University of Illinois iGEM Team Takes on CABBI-funded Synthetic Biology Project
UPDATE OCTOBER 2018 — CABBI and Carl R. Woese Institute for Genomic Biology (IGB) student researchers earned a bronze-level honor at the iGEM Giant Jamboree in Boston. Read the story by Emily Scott, IGB Science Writer and Outreach Specialist, on the IGB website >>>
ORIGINAL STORY PUBLISHED July 31, 2018 — This summer, a group of undergraduate students has teamed up with CABBI researchers to pursue an ambitious research project.
Their work is in preparation for the International Genetically Engineered Machine (iGEM) competition, which brings together undergraduate students from across the world to present their research in synthetic biology and compete for prizes.
This year’s team from the University of Illinois at Urbana-Champaign is made up of five students: Pranathi Karumanchi, Ziyu Wang, Liam Healy, Amie Bott, and Alexander Ruzicka.
Their project is funded by the CABBI, a collaboration between the Institute for Sustainability, Energy, and Environment (iSEE) and the Carl R. Woese Institute for Genomic Biology (IGB) that aims to develop sustainable biofuels and bioproducts.
The iGEM team is mentored by graduate and postdoctoral researchers Carl Schultz, Shekhar Mishra, and Matthew Waugh, IGB Outreach Activities Manager Courtney Fenlon, CABBI Program Manager Elizabeth Murphy, and Associate Professor of Bioengineering and CABBI scientist Ting Lu.
The idea for the team’s project came from the joint work of Ting Lu and Yong-Su Jin, a Professor of Food Science and Human Nutrition and CABBI scientist. Lu is researching lactic acid bacteria, which is used in the production of cheese and yogurt, while Jin studies baker’s yeast, which is used in baking bread. Lu and Jin want to see what a collaboration between these two organisms could achieve in the field of metabolic engineering.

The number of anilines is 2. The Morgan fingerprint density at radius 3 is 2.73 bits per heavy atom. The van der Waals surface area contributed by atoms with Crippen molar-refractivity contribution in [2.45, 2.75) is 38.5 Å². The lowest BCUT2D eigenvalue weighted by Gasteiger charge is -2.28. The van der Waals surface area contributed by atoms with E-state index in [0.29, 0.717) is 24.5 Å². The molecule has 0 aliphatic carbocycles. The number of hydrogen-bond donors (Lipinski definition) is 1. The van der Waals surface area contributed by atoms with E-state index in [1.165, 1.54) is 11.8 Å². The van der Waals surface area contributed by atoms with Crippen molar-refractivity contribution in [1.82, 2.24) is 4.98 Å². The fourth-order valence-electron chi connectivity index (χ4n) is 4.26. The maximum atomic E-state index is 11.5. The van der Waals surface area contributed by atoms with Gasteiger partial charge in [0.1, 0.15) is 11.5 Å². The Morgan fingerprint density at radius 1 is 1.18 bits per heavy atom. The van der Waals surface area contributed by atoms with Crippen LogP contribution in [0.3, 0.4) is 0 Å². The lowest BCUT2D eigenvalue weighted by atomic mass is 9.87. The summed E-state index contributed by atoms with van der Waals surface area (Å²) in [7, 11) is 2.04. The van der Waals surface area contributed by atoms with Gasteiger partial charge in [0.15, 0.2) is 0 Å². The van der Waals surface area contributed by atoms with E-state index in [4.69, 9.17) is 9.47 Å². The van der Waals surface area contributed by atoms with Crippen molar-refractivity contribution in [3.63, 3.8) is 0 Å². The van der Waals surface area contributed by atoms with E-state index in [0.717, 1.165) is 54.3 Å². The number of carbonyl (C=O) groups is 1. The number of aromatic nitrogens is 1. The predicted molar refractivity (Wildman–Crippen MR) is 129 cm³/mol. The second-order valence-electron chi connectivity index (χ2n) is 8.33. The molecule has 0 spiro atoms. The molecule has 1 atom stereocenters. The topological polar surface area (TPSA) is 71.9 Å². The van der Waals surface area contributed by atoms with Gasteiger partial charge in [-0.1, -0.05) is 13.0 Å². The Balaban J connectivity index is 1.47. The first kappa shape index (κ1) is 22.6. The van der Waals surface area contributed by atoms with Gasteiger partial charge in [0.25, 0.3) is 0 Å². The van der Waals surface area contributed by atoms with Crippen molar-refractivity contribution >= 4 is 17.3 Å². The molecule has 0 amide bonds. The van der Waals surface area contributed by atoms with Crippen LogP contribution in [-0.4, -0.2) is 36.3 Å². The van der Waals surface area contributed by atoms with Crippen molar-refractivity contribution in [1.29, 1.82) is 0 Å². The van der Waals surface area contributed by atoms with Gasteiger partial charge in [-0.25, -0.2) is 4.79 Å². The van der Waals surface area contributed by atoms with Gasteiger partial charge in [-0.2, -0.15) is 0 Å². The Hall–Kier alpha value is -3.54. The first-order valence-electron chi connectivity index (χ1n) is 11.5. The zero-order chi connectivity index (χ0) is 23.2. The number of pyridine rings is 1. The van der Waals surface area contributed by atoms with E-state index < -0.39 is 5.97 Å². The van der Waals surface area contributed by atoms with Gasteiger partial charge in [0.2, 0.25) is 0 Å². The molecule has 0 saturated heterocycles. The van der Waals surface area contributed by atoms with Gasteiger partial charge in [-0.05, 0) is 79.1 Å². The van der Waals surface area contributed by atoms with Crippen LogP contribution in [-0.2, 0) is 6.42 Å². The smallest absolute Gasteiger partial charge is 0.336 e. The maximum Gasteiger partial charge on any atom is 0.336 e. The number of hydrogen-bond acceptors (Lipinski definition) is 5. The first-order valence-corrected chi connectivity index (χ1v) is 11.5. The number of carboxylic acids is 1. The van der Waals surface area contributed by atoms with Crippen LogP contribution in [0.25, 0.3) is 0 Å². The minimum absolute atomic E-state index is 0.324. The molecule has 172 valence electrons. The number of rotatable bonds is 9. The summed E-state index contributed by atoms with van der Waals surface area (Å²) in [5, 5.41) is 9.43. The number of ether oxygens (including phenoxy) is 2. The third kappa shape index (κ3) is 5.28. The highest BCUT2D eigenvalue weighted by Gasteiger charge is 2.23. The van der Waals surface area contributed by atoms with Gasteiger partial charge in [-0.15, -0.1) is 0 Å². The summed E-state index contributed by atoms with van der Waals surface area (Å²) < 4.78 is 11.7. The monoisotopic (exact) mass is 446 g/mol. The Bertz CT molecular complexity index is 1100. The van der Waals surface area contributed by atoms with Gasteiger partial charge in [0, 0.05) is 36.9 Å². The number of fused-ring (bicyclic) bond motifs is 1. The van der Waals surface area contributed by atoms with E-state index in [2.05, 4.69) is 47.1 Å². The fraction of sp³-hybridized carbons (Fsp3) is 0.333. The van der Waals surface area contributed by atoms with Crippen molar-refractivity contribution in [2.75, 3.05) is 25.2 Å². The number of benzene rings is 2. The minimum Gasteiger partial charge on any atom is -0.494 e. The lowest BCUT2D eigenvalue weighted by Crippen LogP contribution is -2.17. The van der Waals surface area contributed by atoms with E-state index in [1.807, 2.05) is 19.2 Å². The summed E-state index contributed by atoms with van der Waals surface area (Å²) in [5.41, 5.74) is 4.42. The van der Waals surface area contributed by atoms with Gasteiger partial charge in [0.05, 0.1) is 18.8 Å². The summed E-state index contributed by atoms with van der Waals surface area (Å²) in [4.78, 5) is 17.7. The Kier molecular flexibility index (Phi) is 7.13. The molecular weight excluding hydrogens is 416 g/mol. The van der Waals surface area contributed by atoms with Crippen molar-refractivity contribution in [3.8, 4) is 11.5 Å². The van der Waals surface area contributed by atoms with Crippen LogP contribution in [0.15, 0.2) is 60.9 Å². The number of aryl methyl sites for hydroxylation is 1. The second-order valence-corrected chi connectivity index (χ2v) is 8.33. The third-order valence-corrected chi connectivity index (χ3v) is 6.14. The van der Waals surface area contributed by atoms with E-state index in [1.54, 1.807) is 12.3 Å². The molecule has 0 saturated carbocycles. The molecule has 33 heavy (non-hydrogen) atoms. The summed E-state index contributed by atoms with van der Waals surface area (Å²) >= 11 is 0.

Metabolic engineering involves modifying organisms to produce valuable products, such as biofuels and chemicals. Most metabolic engineering research involves working with a single species, but Lu said this has several limitations.
“When we look at microbes in nature, we know that they do not exist in a single cell or single strain,” Lu said. “Instead, they always present in the form of complex communities.”
Lu wants to investigate the ecosystem of lactic acid bacteria and baker’s yeast and find a way to use them for producing valuable products. He said evidence has shown that these two organisms often coexist naturally and can even boost each other’s production.
The iGEM team is continuing this work; it will study how lactic acid bacteria and baker’s yeast work together, testing different environments and food sources. Team members will then engineer the organisms to see if they are capable of creating a valuable product.
One of the biggest challenges the team faces is the lack of prior research in this area.
“We’re the ones that have to figure it out,” Healy said. “We’re the ones doing a lot of the failing.”
Team members have had to troubleshoot how to make an environment that would help the organisms grow together.
“Because there’s not a lot of literature to go on, right from the early stages, this project has been one of inquiry,” Mishra said.
Despite the trial and error involved in the research, the mentors said the team has made quick progress this summer.
“They’re making some discoveries that — as far as we can tell — haven’t been made so far in literature, in terms of how to actually grow these two organisms together in such a way that they’re both able to grow healthily,” Schultz said.
Lu said the upside of the project is that any discoveries and progresses will be new to the field.
The team will present its work at this year’s iGEM competition in October.
“My impression is that they’re making pretty fast progress,” Schultz said. “It’ll be exciting to see what kind of results they’re able to get by the end.”
— Written by Emily Scott, IGB Science Writer and Outreach Specialist